Salt is the most frequently used seasoning in Americans’ diets. So it’s important to sort out the facts from the fiction and make sure we know our salt facts for dietary safety.

Salt is an important substance that our bodies need. But too much sodium chloride, the chemical name for salt, can be unhealthy for our nutritional needs. In order to be a “salt-smart” consumer, you should be aware of some common myths about sodium that can get between you and a healthier diet:

Fiction #1: The Only Negative Effect of Salt is High Blood Pressure.

Fact: Hypertension, or high blood pressure, is the health condition we think about most when it comes to controlling our salt intake, but it is important to see the larger picture. High blood pressure can contribute to heart disease, kidney disease, and increases our risk for stroke. High blood pressure is associated with vision loss and some cancers. People with diabetes should also monitor salt consumption.

Fiction #2: We Should Be Sure to Salt Our Food Because Our Bodies Need Sodium.

Fact: Our bodies do need sodium, but for most of us, the naturally occurring salt already in our food is all we need. Unless we are regularly intensely exercising in warm weather, chances are we don’t need to add extra! Our species developed a craving for salt when it was in short supply for our ancestors. However, modern humans don’t have any problem finding salt. In fact, the Centers for Disease Control and Prevention (CDC) says 90% of Americans consume more than the recommended amount.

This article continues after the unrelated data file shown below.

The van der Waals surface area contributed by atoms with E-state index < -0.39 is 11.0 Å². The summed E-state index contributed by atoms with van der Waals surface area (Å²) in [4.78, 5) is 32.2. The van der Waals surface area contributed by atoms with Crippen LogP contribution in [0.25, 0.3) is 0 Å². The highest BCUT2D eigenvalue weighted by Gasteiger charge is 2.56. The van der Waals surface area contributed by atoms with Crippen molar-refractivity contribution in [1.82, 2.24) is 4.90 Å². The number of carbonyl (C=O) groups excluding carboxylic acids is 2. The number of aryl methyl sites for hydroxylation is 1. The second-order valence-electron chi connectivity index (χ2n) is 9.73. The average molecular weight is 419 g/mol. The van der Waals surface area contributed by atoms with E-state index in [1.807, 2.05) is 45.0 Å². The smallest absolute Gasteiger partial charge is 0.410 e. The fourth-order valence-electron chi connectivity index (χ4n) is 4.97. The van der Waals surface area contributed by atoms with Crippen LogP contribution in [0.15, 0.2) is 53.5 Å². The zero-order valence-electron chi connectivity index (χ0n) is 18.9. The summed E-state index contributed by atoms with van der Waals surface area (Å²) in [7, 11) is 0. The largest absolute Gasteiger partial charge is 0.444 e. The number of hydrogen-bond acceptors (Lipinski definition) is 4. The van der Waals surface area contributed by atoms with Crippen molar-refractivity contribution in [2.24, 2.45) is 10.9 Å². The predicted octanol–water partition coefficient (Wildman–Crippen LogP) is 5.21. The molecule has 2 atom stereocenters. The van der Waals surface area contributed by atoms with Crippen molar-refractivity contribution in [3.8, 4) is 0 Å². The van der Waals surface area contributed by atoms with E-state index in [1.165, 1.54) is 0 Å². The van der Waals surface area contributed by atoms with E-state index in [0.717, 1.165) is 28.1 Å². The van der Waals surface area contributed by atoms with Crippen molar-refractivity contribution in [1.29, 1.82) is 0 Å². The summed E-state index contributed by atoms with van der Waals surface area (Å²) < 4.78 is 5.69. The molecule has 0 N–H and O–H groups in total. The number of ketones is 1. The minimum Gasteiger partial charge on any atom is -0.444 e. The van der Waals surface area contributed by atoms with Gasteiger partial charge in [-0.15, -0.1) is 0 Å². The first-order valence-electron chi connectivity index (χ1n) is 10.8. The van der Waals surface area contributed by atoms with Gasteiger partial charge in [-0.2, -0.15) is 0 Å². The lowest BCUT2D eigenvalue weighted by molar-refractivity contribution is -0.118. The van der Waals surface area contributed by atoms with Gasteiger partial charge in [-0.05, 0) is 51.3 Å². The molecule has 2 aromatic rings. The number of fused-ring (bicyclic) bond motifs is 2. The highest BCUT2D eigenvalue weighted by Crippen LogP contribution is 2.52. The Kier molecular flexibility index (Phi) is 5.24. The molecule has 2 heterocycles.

Fiction #3: Alternative Gourmet Salts, like Pink Himalayan Sea Salt, are a Healthy Way to Add Flavor to Your Diet.

Fact: Even in health food stores, we see more and more pretty (and expensive) bottles of “artisan” type salt products. Hawaiian salt, Himalayan pink salt, smoked salt, and gray sea salt are just a few examples. Some companies make health claims for these salts, asserting that they are purer or that they contain other healthy minerals. In reality, our blood pressure can’t tell the difference. The same holds true for “seasoned salts,” like “everything but the bagel” seasoning salt.

Fiction #4: My Sodium Intake Should Be OK if I Don’t Add Any Salt to My Food.

Fact: The saltshaker is only the beginning of the story when it comes to excess sodium. The CDC reports that 65 percent of the salt we consume comes not from the shaker, but from processed foods. Salt is an inexpensive seasoning, used by food manufacturers and restaurants to improve flavor and preserve foods. And salted pretzels or chips aren’t the only culprits. Almost all pre-packaged meals, including frozen dinners, canned soups, and sauces, contain a lot of salt. Even fresh chicken can have added salt! Even if the food doesn’t necessarily taste salty, it can still contain an unhealthy level of sodium. That’s why it’s important to read food labels. Luckily, more food manufacturers are offering low-sodium alternatives.

Fiction #5: Food Needs Salt to Taste Good.

Fact: People whose palates are already used to high salt content often think food must be salted to be flavorful. However, there are other seasonings that enhance flavor. In recipes, substitute spices and herbs for the salt. Try lemon juice on fish and vegetables. Give a salt-free seasoning combination a try. The American Heart Association says, “At first, you may miss the taste of salt. Gradually, however, you will start to taste more of the natural flavors of foods.” People who have been on a low-sodium diet for a period of time often find that processed foods they once liked now taste “too salty.”